Laboratory Measures

TSH, FT3 and FT4 were measured during 2010-2011 on remaining frozen stored serum samples taken from the focus at age 7 years (median age 89 months) and focus at age 15 clinics (median age 184 months). Samples were analyzed using chemiluminescent emission using a photomultiplier on cobas® e601 (Roche Diagnostics, Mannheim Germany). 4,442 samples were available for full thyroid function testing at age 7 years and 1,253 were available at age 15 years. In 884 children samples were available and processed at both ages 7 and 15. Reference-ranges for adults are TSH, 0.27-4.2 mU/liter, FT3 3.9-6.7pmol/liter, FT4 1222 pmol/liter. It has been previously demonstrated that TSH and FT4 can be analyzed reliably in samples stored for up to 23 years (19). The intra-assay precision coefficient of variance for TSH, FT3 and FT4 were <3.1%, < 4% and < 4% respectively. The inter-assay precision coefficient of variance were < 7.3%, <6% and <7% respectively.

Phenotypic measures

Standing height was measured using a wall-mounted Harpenden stadiometer (Holtain Ltd., Crymych, UK). BMI was calculated as weight (in kilograms) divided by height (in meters) squared. Pubertal status was self-assessed using a Tanner stage questionnaire at age 13.5 years (pubic hair domain) range 13.1 to 14.4 years.

Statistical Analysis

Implausible TSH and thyroid hormone levels (> 4 SD from the mean for the sex and age-specific category) were considered as outliers and were recoded to missing. TSH was loge transformed to an approximately normal distribution. Descriptive statistics are presented as geometric means, standard deviations (SD), median and 95th centiles.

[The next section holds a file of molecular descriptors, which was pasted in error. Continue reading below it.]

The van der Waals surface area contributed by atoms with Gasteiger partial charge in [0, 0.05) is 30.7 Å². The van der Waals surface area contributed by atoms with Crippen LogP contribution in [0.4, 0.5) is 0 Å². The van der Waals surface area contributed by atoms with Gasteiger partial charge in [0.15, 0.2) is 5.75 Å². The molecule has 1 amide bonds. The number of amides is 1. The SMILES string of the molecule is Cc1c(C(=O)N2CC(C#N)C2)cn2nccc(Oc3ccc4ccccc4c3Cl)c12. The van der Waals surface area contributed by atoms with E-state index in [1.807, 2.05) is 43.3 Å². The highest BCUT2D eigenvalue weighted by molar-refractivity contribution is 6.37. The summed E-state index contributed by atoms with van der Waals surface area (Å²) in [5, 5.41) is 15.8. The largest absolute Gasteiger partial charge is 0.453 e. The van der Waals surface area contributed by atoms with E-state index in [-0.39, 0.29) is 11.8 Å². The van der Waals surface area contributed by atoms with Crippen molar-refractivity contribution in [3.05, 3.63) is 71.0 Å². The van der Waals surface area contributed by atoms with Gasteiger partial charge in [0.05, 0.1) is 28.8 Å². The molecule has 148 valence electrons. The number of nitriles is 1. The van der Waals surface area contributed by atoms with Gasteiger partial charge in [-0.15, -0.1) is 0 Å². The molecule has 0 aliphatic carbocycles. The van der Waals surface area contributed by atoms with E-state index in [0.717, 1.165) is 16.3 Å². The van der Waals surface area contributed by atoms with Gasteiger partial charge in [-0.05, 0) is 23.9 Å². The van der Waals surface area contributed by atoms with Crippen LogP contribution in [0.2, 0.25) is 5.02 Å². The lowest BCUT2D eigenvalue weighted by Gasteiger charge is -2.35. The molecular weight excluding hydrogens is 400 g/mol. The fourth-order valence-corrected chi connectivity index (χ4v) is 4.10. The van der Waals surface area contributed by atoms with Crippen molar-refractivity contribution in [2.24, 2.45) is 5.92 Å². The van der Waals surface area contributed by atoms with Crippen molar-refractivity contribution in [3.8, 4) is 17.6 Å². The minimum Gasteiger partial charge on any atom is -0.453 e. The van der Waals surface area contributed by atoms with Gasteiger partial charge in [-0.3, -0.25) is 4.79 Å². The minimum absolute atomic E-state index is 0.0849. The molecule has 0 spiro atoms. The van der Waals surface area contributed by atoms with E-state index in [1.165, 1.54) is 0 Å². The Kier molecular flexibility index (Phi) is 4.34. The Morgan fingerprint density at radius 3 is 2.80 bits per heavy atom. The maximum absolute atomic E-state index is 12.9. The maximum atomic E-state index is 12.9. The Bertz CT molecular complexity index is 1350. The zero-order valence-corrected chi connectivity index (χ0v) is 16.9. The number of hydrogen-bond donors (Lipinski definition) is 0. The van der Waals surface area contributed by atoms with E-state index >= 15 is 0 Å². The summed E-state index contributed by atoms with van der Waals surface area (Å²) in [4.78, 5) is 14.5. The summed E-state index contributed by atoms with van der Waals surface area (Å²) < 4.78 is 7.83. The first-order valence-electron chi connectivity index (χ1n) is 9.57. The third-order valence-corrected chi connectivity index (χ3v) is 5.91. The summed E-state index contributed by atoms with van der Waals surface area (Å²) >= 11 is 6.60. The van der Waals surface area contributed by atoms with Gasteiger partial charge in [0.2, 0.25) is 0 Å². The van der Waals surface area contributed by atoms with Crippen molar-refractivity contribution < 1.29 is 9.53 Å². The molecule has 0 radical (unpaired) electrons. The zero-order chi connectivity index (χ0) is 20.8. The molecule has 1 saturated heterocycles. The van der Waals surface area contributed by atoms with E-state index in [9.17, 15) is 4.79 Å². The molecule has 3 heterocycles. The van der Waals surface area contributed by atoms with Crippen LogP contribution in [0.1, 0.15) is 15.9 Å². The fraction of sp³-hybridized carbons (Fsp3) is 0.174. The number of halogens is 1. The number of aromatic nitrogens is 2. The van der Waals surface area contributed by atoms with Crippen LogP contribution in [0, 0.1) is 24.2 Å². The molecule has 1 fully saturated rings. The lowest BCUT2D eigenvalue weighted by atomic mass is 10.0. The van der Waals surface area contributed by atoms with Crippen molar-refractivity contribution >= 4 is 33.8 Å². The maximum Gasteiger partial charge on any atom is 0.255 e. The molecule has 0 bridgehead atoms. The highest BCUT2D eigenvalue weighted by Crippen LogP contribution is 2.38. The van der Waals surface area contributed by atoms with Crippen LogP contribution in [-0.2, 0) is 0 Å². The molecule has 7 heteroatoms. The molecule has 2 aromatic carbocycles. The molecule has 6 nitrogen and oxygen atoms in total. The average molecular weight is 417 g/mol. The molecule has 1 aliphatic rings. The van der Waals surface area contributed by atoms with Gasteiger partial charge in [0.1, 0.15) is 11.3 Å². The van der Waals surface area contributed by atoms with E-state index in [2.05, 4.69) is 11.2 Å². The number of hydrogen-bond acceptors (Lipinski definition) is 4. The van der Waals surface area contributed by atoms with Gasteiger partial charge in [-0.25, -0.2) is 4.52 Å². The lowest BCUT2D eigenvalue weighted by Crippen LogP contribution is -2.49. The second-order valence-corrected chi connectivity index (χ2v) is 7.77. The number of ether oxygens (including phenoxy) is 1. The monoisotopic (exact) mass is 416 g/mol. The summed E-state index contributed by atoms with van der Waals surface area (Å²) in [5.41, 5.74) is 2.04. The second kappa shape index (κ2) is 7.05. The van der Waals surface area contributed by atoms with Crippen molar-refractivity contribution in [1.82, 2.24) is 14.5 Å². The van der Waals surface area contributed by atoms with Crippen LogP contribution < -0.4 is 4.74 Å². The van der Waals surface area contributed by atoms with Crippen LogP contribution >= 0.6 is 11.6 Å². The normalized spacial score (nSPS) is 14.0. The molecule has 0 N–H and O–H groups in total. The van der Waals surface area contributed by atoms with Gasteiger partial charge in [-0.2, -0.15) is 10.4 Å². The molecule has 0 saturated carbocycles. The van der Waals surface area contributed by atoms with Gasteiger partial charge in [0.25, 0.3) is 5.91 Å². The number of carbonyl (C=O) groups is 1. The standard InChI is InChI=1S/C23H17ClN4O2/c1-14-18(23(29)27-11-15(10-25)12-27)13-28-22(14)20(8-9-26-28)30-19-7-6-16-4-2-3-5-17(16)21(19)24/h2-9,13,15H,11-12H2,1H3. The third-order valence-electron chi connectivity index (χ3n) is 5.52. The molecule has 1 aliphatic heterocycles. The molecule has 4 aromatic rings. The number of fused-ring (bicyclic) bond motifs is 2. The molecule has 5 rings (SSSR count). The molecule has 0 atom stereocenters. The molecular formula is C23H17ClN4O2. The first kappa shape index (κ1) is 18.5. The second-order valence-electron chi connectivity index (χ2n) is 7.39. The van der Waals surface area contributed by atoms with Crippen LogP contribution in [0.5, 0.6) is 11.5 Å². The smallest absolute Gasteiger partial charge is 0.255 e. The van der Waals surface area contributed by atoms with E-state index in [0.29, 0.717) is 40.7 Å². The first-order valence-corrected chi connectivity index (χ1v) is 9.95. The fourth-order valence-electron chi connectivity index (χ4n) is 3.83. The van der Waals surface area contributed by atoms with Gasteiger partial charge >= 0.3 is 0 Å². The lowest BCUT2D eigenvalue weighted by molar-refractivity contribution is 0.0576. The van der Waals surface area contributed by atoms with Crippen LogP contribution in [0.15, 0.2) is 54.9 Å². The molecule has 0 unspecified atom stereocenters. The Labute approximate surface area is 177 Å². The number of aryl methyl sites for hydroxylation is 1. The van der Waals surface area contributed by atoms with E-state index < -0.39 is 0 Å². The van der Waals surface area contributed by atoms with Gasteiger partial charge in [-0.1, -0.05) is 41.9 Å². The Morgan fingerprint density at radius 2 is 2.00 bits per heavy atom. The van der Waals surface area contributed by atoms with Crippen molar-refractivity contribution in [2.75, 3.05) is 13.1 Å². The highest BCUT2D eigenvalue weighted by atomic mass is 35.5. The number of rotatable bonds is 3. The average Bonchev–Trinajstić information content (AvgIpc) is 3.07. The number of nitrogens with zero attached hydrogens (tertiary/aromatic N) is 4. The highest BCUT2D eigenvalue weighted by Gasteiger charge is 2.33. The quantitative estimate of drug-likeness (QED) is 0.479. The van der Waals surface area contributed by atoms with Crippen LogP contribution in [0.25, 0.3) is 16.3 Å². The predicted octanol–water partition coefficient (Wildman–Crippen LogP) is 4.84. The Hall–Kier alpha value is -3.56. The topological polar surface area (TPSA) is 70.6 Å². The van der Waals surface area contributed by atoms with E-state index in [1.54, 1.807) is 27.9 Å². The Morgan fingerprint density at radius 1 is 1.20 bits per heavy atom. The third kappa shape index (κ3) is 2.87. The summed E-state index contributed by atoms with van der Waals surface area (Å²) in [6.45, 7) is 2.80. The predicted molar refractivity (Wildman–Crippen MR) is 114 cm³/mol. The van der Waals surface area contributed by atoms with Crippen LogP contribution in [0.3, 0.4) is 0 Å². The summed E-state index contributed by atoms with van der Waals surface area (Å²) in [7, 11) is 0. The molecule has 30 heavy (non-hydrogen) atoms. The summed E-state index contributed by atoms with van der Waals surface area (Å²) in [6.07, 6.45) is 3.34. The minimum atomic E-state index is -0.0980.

A linear mixed model with random intercepts and random slopes was used to assess the trends of TSH and thyroid hormone parameters over childhood (20). An unstructured variance-covariance matrix was assumed. We analyzed the baseline values at age 7, the variability at baseline, the longitudinal trend (slope) between age 7 and 15 and the variability in the slope. Analyses were performed with gender interactions and gender X puberty interactions. Model simplification was undertaken using likelihood ratio tests. Additional analysis was undertaken adjusting for BMI as this may be associated with pubertal development and FT3 in particular or on the causal pathway between thyroid status and pubertal development.

We then explored the relationship between TSH and thyroid hormone levels at ages 7 and 15. Here thyroid function was standardized and therefore results are presented as per SD change in the outcome. Analyses were initially performed adjusted for age at thyroid measurements and gender (model 1). Three further models controlling for key potential confounders were undertaken; model 2 also adjusted for thyroid hormone parameters, model 3 also adjusted for measures of social class and early life environment including parents' home ownership, maternal age at birth of child, maternal highest educational qualification, maternal smoking in pregnancy, family adversity index and parents and home score. Likelihood ratio tests were used to identify if there was any evidence of interaction by sex on the relationship between thyroid hormone parameters and TSH.

Results

Study population and baseline characteristics

The derivation of study participant numbers is shown in Figure 1. A total of 80 children at age 7 (1.8%) and 38 children at age 15 (2.9%) met the outlier exclusion. Children in our final analysis dataset were more likely to have several higher markers of affluence and fewer early life events than the remainder of the ALSPAC cohort (Supplementary Table 1).